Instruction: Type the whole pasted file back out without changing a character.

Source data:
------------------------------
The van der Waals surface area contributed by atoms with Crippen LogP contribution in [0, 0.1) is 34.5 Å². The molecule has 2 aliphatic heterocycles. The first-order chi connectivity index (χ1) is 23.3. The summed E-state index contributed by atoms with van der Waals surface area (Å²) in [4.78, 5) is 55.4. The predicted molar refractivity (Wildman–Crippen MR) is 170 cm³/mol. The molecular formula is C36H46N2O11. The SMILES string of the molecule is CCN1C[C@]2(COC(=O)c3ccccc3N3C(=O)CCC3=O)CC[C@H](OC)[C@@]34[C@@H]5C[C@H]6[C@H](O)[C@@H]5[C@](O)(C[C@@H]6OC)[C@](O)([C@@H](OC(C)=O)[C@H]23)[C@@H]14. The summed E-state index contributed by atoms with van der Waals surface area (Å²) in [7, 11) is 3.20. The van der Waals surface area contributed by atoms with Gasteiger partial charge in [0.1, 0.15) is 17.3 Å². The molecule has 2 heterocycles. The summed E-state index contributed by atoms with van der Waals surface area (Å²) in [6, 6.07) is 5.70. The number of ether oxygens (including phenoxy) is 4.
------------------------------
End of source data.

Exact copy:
The van der Waals surface area contributed by atoms with Crippen LogP contribution in [0, 0.1) is 34.5 Å². The molecule has 2 aliphatic heterocycles. The first-order chi connectivity index (χ1) is 23.3. The summed E-state index contributed by atoms with van der Waals surface area (Å²) in [4.78, 5) is 55.4. The predicted molar refractivity (Wildman–Crippen MR) is 170 cm³/mol. The molecular formula is C36H46N2O11. The SMILES string of the molecule is CCN1C[C@]2(COC(=O)c3ccccc3N3C(=O)CCC3=O)CC[C@H](OC)[C@@]34[C@@H]5C[C@H]6[C@H](O)[C@@H]5[C@](O)(C[C@@H]6OC)[C@](O)([C@@H](OC(C)=O)[C@H]23)[C@@H]14. The summed E-state index contributed by atoms with van der Waals surface area (Å²) in [7, 11) is 3.20. The van der Waals surface area contributed by atoms with Gasteiger partial charge in [0.1, 0.15) is 17.3 Å². The molecule has 2 heterocycles. The summed E-state index contributed by atoms with van der Waals surface area (Å²) in [6, 6.07) is 5.70. The number of ether oxygens (including phenoxy) is 4.